Her son and the babies of other teenage mothers played in the dirt, while the mothers were waiting for guidance.
“I was very shocked to hear of her death. What if it was me? I am lucky to be alive because I gave birth in the house. Anything can happen,” Faith said.
The other child brides-in-laws interviewed by Faith and CNN did not want to disclose their names because they were afraid of being ostracized by shouting.
The Zimbabwean police stated in August that Machaya died during childbirth at the Johanne Marange Apostolic Church in July. She married a member of the church, 26-year-old Hatirarami Momberume.
CNN has been unable to reach his lawyer.
Her death triggered an outcry in Zimbabwe. The petition against child marriage has received thousands of signatures, and many activists hope that her case will expose the practice of child marriage, which is illegal in the country, but continues despite the threat of legal proceedings.
Husband and parents arrested
Zimbabwe police spokesman Paul Nyathi told CNN that Momberume was arrested along with Machaya’s parents after the Machaya case caused an outcry.
Nyathi said Mumbolum is facing rape charges and her parents were accused of obstruction of justice for allegedly providing the police with false identification documents to conceal her true age.
The authorities claimed that Machaya’s parents Edmore Machaya and Shy Mabika also promised to give Momberume a 9-year-old child.
Nyathi told CNN: “Our investigation showed that the relevant personnel did not open up their hearts. They are trying to sweep things under the carpet, especially regarding possible activities in the church.”
Alice Mabika, speaking on behalf of Anna’s family, declined to comment when contacted by CNN on the matter.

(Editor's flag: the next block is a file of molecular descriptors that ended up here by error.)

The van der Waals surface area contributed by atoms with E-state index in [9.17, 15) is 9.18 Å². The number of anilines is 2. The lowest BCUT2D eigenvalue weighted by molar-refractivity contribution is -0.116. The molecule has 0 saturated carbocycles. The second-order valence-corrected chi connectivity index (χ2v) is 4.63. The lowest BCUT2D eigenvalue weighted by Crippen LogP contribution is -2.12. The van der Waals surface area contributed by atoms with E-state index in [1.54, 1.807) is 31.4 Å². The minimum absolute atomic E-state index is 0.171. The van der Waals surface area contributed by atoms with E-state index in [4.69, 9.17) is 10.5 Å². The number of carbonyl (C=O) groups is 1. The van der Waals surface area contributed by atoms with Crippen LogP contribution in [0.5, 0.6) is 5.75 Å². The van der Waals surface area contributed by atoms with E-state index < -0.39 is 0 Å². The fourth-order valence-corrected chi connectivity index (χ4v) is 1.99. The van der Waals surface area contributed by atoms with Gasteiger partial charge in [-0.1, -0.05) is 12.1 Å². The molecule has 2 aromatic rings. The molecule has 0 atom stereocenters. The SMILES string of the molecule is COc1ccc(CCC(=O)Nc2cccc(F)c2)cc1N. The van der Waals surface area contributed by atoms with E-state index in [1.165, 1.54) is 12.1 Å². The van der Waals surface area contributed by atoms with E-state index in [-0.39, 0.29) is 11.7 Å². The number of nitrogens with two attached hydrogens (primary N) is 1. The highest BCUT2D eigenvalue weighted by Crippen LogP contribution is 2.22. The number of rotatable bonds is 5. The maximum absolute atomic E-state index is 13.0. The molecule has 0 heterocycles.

“I was asked not to comment on this issue until the investigation was completed,” she said.
The government usually turns a blind eye to child marriage practices. Zimbabwe has two sets of marriage laws, namely the “Marriage Law” and the “Customary Marriage Law.” Neither law sets a minimum age for consent to marriage, and customary law allows polygamy.
A new marriage bill being debated in Parliament aims to synchronize the law, prohibit anyone under the age of 18 from marrying, and prosecute anyone who participates in the marriage of minors.
Church being censored
Child marriage is common in Zimbabwe’s towns and villages, where most of the poor live in the country, and parents often say that they are forced to abandon their young daughters when they get married to reduce their burden of raising them.
Human Rights Watch says that child marriage is “rampant” in some apostolic churches.
Niyasa Maranci, a spokesperson for the John Maranci Apostolic Church, where Anna died, said that the church does not allow children under the age of 18 to marry and denies that its members abuse minors.
“Our leaders have been preaching against this,” Maranci told CNN.
“We expel any members who engage in such acts. This is a criminal offence and should be handled in court like the Mumburum case,” he told CNN.
He said that the teenager died in a temple owned by the church, but not in the church. According to him, the Zimbabwean government banned church gatherings to prevent the spread of Covid-19, and there has been no regular church services since then.